An article in today’s Wall Street Journal (December 13, 2005) reports that most people don’t actually gain as much weight as they think during the holiday season. That’s the good news:
Although it has been widely asserted that people pack on five to 10 pounds during the holiday season, research shows that holiday weight gain has been greatly exaggerated. Not only have media and even some medical reports overstated how much weight people tend to gain during the holidays, but individuals themselves also think the problem is worse than it is.
The WSJ article references a report appearing in the New England Journal of Medicine in March 2000 which tracked the weight of 195 healthy adults over the course of a year, and found that the average weight gain for the study group during the holidays was about 1 pound (0.48 kg).
Some people gained more or less than others, in particular people who were already overweight or obese gained an average of about 5 pounds. Immediately after the holidays, the average person in the study also lost a little weight, and gained a little weight during the rest of the year.
The bad news about holiday weight gain is that while the actual amount of weight gained is usually less than individuals think, the study also found that participants had a net gain at the end of the study, even after losing weight during the post-holiday season. The average weight gain for an entire year was around 1.5 pounds.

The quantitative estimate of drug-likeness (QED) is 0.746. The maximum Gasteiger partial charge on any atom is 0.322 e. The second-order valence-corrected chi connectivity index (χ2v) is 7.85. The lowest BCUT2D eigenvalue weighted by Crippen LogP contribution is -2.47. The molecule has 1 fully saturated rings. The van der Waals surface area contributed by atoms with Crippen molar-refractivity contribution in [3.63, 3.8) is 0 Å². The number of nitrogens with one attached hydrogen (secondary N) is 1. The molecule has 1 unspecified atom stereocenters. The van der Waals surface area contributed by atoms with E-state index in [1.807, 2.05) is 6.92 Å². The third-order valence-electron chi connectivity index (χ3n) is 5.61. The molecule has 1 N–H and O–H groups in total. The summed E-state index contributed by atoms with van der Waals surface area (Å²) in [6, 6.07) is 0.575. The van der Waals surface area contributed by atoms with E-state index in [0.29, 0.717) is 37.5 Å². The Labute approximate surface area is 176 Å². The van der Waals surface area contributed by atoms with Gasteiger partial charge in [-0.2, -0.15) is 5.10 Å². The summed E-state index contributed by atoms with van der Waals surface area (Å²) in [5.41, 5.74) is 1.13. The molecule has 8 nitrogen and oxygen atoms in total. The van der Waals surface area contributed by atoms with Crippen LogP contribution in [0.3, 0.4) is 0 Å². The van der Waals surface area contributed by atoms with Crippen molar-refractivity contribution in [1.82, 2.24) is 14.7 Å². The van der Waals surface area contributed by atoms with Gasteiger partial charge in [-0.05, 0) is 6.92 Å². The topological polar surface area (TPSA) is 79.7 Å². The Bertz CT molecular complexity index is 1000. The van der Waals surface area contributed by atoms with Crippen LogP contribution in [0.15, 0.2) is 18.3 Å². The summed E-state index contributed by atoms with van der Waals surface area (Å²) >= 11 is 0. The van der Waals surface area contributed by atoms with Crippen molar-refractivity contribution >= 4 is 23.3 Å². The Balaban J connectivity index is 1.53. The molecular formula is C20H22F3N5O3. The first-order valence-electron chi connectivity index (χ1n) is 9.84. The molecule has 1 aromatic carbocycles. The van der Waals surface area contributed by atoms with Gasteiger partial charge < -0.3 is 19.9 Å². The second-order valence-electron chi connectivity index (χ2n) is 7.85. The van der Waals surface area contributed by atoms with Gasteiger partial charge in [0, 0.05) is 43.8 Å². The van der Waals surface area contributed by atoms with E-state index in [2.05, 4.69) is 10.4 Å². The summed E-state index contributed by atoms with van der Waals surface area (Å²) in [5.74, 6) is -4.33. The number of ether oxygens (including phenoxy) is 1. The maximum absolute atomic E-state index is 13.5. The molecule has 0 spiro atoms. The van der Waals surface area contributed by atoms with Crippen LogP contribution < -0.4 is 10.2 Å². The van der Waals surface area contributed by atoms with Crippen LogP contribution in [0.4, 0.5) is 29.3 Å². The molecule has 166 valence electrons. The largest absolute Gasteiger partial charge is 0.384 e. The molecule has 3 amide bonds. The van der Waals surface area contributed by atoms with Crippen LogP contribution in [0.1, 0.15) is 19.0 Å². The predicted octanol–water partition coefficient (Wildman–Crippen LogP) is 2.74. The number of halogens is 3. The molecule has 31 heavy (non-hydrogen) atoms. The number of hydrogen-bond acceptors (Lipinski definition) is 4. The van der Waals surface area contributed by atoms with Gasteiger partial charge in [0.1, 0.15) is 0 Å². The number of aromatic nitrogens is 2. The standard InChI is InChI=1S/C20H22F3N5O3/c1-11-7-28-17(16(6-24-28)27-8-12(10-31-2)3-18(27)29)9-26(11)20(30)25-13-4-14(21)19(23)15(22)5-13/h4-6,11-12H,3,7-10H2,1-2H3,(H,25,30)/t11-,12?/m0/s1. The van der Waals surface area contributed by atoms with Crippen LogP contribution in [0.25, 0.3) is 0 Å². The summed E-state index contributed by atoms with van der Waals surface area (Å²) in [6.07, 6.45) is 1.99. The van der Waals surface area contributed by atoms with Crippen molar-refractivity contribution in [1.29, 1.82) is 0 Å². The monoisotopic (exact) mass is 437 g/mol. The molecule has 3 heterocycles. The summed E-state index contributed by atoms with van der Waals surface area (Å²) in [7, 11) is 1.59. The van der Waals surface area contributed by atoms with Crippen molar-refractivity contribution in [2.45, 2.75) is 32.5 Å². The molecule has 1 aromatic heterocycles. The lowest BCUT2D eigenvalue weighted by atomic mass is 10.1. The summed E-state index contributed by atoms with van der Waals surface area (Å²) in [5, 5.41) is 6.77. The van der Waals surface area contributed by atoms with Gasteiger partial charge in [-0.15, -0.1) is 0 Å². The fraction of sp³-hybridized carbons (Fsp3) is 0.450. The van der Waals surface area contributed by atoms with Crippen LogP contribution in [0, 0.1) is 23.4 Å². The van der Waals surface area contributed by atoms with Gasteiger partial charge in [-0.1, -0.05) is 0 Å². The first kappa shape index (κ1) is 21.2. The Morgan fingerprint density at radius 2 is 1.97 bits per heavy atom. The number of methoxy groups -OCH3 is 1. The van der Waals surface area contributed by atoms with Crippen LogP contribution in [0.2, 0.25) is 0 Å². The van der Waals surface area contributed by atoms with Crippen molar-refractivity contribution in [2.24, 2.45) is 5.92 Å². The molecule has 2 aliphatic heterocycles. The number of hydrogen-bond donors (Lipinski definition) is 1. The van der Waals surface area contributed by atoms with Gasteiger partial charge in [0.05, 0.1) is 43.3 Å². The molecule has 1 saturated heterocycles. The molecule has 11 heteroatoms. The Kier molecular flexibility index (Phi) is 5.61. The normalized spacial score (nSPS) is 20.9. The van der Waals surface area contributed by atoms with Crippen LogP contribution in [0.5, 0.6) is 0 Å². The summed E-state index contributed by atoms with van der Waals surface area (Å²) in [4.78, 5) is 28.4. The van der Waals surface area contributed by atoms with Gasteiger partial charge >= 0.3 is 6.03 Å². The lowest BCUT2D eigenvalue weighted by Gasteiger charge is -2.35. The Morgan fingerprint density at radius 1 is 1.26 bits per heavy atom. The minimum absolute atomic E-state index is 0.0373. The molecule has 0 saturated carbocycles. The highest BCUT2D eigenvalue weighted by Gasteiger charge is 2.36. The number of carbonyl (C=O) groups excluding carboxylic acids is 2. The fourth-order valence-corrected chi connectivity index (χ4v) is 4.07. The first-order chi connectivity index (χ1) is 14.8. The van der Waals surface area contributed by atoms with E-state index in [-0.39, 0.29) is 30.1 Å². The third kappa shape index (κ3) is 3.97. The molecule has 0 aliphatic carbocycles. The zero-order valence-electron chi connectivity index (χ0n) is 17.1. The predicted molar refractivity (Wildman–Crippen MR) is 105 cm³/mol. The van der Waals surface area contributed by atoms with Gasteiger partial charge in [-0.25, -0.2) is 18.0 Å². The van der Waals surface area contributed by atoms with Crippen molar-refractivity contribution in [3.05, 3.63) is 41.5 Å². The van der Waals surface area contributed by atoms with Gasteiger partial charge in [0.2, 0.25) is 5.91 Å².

The holiday season offers many fun and festive occasions featuring food and other treats. Rather than trying to avoid the Christmas cookies and cakes altogether, a good strategy is to simply pay attention to what you’re eating and try to avoid binging. A study in the International Journal of Obesity reported that consistent eaters were nearly twice as likely to succeed in managing their weight compared with those who took weekends and holidays off and only ate healthy diets during the weekdays.
It’s also important to maintain your exercise and activity routine. During the holidays it can be tempting to skip workouts, but staying on a regular routine and maintaining healthy daily eating habits will give you a much healthier start to the New Year!
- (no link to Wall Street Journal – requires paid subscription)
- The Skinny On Holiday Weight: Extra Pounds Add Up, WCVB-TV Boston, December 13, 2005
- A Prospective Study of Holiday Weight Gain, Jack A. Yanovski, PhD, Susan Z. Yanovski, M.D., Kara N. Sovik, B.S., Tuc T Nguyen, M.S., Patrick M. O’Neil, PhD, and Nancy G. Sebring, M.Ed, R.D., New England Journal of Medicine, March 23, 2000, Volume 342:861-867.
- Behavioural correlates of successful weight reduction over 3y. Results from the Lean Habits Study, J. Westenhoefer, B. von Falck, A. Stellfeldt and S. Fintelmann, International Journal of Obesity, February 2004, Volume 28, Number 2, Pages 334-335